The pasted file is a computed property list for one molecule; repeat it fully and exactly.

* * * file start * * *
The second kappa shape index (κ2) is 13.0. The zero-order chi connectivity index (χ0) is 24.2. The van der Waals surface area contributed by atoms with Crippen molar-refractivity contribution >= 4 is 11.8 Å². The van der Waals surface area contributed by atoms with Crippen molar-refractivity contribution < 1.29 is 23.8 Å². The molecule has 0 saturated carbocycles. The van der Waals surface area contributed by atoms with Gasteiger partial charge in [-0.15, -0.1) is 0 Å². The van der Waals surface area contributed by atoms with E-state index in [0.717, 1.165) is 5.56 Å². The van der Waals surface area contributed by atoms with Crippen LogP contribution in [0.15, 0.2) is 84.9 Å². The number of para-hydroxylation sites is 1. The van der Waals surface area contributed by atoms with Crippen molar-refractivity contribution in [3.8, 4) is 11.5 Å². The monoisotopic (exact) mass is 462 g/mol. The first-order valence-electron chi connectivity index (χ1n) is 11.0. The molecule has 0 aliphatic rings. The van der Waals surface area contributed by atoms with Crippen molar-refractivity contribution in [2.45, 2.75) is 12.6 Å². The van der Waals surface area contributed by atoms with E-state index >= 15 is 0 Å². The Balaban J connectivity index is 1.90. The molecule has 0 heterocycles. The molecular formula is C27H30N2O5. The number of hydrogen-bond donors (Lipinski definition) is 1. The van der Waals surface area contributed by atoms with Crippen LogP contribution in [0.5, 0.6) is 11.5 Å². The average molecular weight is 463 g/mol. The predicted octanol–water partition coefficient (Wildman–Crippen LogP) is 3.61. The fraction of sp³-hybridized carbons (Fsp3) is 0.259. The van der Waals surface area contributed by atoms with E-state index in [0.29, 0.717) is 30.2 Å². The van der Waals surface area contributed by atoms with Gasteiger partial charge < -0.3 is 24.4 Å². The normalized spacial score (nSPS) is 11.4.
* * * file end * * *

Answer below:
The second kappa shape index (κ2) is 13.0. The zero-order chi connectivity index (χ0) is 24.2. The van der Waals surface area contributed by atoms with Crippen molar-refractivity contribution >= 4 is 11.8 Å². The van der Waals surface area contributed by atoms with Crippen molar-refractivity contribution < 1.29 is 23.8 Å². The molecule has 0 saturated carbocycles. The van der Waals surface area contributed by atoms with Gasteiger partial charge in [-0.15, -0.1) is 0 Å². The van der Waals surface area contributed by atoms with E-state index in [0.717, 1.165) is 5.56 Å². The van der Waals surface area contributed by atoms with Crippen LogP contribution in [0.15, 0.2) is 84.9 Å². The number of para-hydroxylation sites is 1. The van der Waals surface area contributed by atoms with Crippen molar-refractivity contribution in [3.8, 4) is 11.5 Å². The monoisotopic (exact) mass is 462 g/mol. The first-order valence-electron chi connectivity index (χ1n) is 11.0. The molecule has 0 aliphatic rings. The van der Waals surface area contributed by atoms with Crippen molar-refractivity contribution in [2.45, 2.75) is 12.6 Å². The van der Waals surface area contributed by atoms with E-state index >= 15 is 0 Å². The Balaban J connectivity index is 1.90. The molecule has 0 heterocycles. The molecular formula is C27H30N2O5. The number of hydrogen-bond donors (Lipinski definition) is 1. The van der Waals surface area contributed by atoms with Crippen LogP contribution in [0.5, 0.6) is 11.5 Å². The average molecular weight is 463 g/mol. The predicted octanol–water partition coefficient (Wildman–Crippen LogP) is 3.61. The fraction of sp³-hybridized carbons (Fsp3) is 0.259. The van der Waals surface area contributed by atoms with E-state index in [0.29, 0.717) is 30.2 Å². The van der Waals surface area contributed by atoms with Gasteiger partial charge < -0.3 is 24.4 Å². The normalized spacial score (nSPS) is 11.4.